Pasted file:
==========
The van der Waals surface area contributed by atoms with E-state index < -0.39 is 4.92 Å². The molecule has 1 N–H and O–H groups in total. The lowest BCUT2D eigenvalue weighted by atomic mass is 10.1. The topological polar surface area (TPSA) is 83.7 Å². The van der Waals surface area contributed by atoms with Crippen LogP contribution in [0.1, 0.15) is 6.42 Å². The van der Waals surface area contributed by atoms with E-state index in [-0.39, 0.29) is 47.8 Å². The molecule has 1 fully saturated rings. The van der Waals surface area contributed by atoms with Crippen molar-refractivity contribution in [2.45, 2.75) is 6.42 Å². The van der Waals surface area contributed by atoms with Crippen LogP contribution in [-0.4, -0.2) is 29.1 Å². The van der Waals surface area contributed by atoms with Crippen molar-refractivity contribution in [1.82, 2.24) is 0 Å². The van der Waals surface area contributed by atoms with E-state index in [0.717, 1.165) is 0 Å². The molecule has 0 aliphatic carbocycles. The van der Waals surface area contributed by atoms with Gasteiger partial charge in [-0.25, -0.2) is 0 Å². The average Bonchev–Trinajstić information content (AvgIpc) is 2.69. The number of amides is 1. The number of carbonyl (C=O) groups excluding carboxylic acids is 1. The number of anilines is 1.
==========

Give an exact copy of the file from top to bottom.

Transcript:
The van der Waals surface area contributed by atoms with E-state index < -0.39 is 4.92 Å². The molecule has 1 N–H and O–H groups in total. The lowest BCUT2D eigenvalue weighted by atomic mass is 10.1. The topological polar surface area (TPSA) is 83.7 Å². The van der Waals surface area contributed by atoms with Crippen LogP contribution in [0.1, 0.15) is 6.42 Å². The van der Waals surface area contributed by atoms with E-state index in [-0.39, 0.29) is 47.8 Å². The molecule has 1 fully saturated rings. The van der Waals surface area contributed by atoms with Crippen molar-refractivity contribution in [2.45, 2.75) is 6.42 Å². The van der Waals surface area contributed by atoms with Crippen LogP contribution in [-0.4, -0.2) is 29.1 Å². The van der Waals surface area contributed by atoms with Crippen molar-refractivity contribution in [1.82, 2.24) is 0 Å². The van der Waals surface area contributed by atoms with E-state index in [0.717, 1.165) is 0 Å². The molecule has 0 aliphatic carbocycles. The van der Waals surface area contributed by atoms with Gasteiger partial charge in [-0.25, -0.2) is 0 Å². The average Bonchev–Trinajstić information content (AvgIpc) is 2.69. The number of amides is 1. The number of carbonyl (C=O) groups excluding carboxylic acids is 1. The number of anilines is 1.